The Last Time
by Marybeth King. Marybeth is a pastry chef, aspiring author, loving mother, and inspiration to this Happy Bodies blogger. Thanks, mom for sharing this piece with us and joining in this project that is so important to me!
It was the last time. Funny, I didn’t know that then, but I do remember it. Why is that? Why would I remember it? It didn’t last long. She wasn’t there but for a few moments. Maybe she knew she was done. She didn’t need me anymore—at least in the same way. But did I need it? I remember it … that last pulling away.
Maybe it was a good lesson in being a parent. Knowing that from the start—even just born, wet, drippy, squirming, she had already pulled away from me, from my body. The place where she became incarnate. The place of origin—inside, safe, ripe, ready, and real. She didn’t need that space anymore, she were ready to breathe on their own. To test the air. Fill her own lungs, by herself. Already without me. But still pink and vulnerable, needing a lot, really. Still needing my sore body, empty now, but filled elsewhere. Filled with food— rich, fat, and satisfying. Full to the brim. So much that it hurt. Busting to feed her. Looking down into innocence, I had what she needed. A homemade simple food—the milk of life. That I could do that—sustain a life with my own breasts — brought tears to my eyes.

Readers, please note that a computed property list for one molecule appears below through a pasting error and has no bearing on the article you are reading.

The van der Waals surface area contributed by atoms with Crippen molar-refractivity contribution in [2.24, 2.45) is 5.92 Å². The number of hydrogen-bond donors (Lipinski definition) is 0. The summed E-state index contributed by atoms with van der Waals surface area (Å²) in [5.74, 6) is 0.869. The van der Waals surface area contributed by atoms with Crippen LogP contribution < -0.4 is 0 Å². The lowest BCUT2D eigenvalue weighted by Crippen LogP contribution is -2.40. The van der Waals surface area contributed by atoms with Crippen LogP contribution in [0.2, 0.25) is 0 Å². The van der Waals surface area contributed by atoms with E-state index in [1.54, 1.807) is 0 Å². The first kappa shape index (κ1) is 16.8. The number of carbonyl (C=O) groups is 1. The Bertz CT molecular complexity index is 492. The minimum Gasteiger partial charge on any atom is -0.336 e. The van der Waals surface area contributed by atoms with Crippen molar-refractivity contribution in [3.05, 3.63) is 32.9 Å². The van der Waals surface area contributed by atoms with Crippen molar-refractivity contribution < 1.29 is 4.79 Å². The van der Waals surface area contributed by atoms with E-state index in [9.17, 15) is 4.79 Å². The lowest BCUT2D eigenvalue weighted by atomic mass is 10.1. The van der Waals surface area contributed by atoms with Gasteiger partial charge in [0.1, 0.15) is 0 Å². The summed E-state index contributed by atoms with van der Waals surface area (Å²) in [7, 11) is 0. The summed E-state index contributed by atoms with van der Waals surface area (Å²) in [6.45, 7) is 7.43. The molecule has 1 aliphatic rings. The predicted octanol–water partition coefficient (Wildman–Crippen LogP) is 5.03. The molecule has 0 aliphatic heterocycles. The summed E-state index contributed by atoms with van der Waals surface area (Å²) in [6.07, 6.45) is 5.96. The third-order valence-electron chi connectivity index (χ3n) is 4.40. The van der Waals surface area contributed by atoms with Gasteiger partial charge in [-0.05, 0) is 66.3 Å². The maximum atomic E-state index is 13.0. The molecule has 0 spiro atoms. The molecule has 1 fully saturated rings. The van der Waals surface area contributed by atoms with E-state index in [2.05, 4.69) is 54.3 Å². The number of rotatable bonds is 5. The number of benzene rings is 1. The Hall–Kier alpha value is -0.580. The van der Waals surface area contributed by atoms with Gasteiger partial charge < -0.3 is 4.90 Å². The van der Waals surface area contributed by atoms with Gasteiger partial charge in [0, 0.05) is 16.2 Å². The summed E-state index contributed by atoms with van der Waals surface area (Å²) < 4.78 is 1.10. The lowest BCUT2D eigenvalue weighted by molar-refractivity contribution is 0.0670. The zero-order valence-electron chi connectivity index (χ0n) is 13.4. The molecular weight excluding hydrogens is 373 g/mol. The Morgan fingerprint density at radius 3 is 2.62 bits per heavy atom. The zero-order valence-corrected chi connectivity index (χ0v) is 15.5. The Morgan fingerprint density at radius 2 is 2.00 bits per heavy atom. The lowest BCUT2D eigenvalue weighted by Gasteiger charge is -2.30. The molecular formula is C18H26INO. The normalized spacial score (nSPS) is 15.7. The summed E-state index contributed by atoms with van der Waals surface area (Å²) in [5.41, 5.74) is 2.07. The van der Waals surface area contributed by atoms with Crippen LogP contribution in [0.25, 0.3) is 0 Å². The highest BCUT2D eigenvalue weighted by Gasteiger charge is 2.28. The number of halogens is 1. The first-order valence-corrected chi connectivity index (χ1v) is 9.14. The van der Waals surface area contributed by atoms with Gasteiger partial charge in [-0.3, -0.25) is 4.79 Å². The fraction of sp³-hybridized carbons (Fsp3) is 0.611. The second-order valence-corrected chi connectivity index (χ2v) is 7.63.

I brushed the hair from her forehead as she suckled away, oblivious to everything except wanting to nurse. But I was aware of everything. Her touch and breath, her every moment in my arms. My entire body and soul focused on sustaining her with my breast. I cooed a bit at her, brushed that wisp of blond hair back again, and breathed satisfaction so deep it pooled in great ponds. Life wiggling in its depths, clean and clear and restorative. I was as from the beginning, with the others, creating life. Infinite possibility in my own arms, wrapped up, cuddled, silently nursing. Funny how I would remember that, and the very last time.
Her older brother had been different. He nursed constantly. Always ready, every 2 and a half hours. I could set my watch to him. It was a drain in the end, though, and I gave up after a year. Cold turkey. I should have read the literature on that one. Weaning. It would have saved me a lot of grief and pain. He didn’t care really when I cut him off so rudely. Never came up to my lap again after that. I guess he knew he was done too.
But her? She was my second, and I let her go at her own pace. Every 4 hours she was, just like the old books said. Maybe my milk was richer for her or she was just a more efficient nurser. It didn’t matter. I think I just knew she would be my last. I would have let her come up for a lot longer than those 2 and a half years. But that was all she wanted.
She wore a soft pink outfit. She was soooo girly then. Her hair was white blond and fluffy on her shoulders. She wrinkled her nose when she laughed. It was too cute. The grey carpet was scratchy to the touch and the sofa against my back, hard. The sun was shining (the sun always shone in California). I watched her toddle in my direction. Did I ask her? Or did she come up herself? Nestled in my arms, lain across my lap, her growing legs and arms spilling out onto the floor, I lifted my shirt. Those last few precious sucks. She wasn’t there long. Didn’t seem so interested in the end, and I let her go.
I know she doesn’t remember. But I will never forget it.